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Tips, Tokenization and The Micropurchase Economy

Kamran Rosen headshot
Kamran Rosen / Jul 25, 2019
In 2018, the hugely popular online multiplayer game Fortnite brought in over $2.4 billion—estimated to be the highest annual revenue of any game in history.

The kicker? The game is free to play.

Fortnite shines as an example of the business of the future, one that operates on micropayments and micropurchases. As of last June, 68.8% of the game’s users were “in-game purchasers” cumulatively spending over one billion dollars—in increments from five to twelve dollars apiece—on character upgrades such as skins, avatars, and celebration dances.

And it’s not just gaming that’s seeing major traction with the micropurchase model.

  1. 01

    In-app purchases have become the dominant form of revenue for apps of all stripes; since they were enabled in Apple’s App Store a decade ago, they’ve grown over 5,000%, pulling in $36 billion last year alone.

  2. 02

    China’s podcasting industry dwarfs its U.S. counterpart due to—among other things—tip-based and pay-as-you-go revenue models.

  3. 03

    Amazon saw users of its Echo smart speaker make purchases 13% more often, while basket size went down 3.1%.

  4. 04

    Grocery stores have been shrinking in size, as customers prioritize convenience shopping.

  5. 05

    Even the most hardened illiquid assets, such as real estate, are now being broken up into tiny fractional purchases as low as seven dollars each.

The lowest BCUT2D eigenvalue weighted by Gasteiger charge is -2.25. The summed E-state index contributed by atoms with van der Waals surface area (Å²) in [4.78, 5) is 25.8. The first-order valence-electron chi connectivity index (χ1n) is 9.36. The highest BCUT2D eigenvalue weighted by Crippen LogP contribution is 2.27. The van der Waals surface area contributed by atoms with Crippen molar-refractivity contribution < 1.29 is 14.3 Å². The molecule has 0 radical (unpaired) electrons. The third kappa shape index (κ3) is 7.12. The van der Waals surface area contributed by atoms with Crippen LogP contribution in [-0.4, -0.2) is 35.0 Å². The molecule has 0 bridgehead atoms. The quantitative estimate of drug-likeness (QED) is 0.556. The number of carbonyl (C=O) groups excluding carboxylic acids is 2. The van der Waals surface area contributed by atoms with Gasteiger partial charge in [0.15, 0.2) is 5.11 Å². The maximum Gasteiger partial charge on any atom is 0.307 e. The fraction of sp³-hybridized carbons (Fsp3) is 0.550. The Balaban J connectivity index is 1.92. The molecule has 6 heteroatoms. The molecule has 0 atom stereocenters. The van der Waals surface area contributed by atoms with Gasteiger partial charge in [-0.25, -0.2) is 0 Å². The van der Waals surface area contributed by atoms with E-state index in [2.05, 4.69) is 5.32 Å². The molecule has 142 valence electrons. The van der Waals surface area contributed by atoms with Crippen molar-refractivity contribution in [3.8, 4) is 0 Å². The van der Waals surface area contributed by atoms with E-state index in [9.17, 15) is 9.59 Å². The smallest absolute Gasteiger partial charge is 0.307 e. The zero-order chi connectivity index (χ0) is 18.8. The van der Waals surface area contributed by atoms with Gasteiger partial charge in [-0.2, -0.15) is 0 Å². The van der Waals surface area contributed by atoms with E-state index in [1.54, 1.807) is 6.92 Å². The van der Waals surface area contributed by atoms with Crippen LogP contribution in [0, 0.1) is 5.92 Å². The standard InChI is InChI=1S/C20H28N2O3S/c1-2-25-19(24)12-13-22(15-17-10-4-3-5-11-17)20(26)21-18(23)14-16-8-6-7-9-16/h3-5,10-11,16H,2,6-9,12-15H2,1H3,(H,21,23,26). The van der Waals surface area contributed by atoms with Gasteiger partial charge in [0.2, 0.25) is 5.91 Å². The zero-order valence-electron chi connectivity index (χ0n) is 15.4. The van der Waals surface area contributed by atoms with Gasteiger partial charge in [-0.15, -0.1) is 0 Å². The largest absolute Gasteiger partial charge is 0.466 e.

The concept of micropayments predates the World Wide Web, and definitions of “micropayment” vary, designating amounts anywhere from less than $20 on down to $0.0001. But when it comes to commerce, the bottom line is: less is more, and small is the new big. Businesses wanting to reach the modern consumer—and, more importantly, the future consumer—will have to engage them one small transaction at a time.

Digital Media and Tip-Based Content Creation

Last year U.S. podcasts generated $500 million. In China, that figure was $7.3 billion. Even adjusting for population, China’s podcasting industry is five times more lucrative than its American analog.

The difference? Chinese podcasters have figured out how to monetize small audiences.

Currently, most U.S. podcast revenue comes from ads, which require both a high level of listenership and conversion to off-app engagement. Advertisers are often scared to take risks on new shows, resulting in lots of unmonetized listening time while creators prove themselves. To date, this model has translated to an average audience value of only one cent per listener hour, making it very hard for small publishers to gain any revenue, in turn disincentivizing the content creation.

“One of the biggest problems we have is upfront investment in content,” says Peter Vincer, CEO of podcast network HiStudios, and former head of global operations at Castbox. “For instance, I could be in a situation where I pay forty thousand dollars upfront for a show, and then realize I don’t even want to air it because I don’t know if anyone will like it.”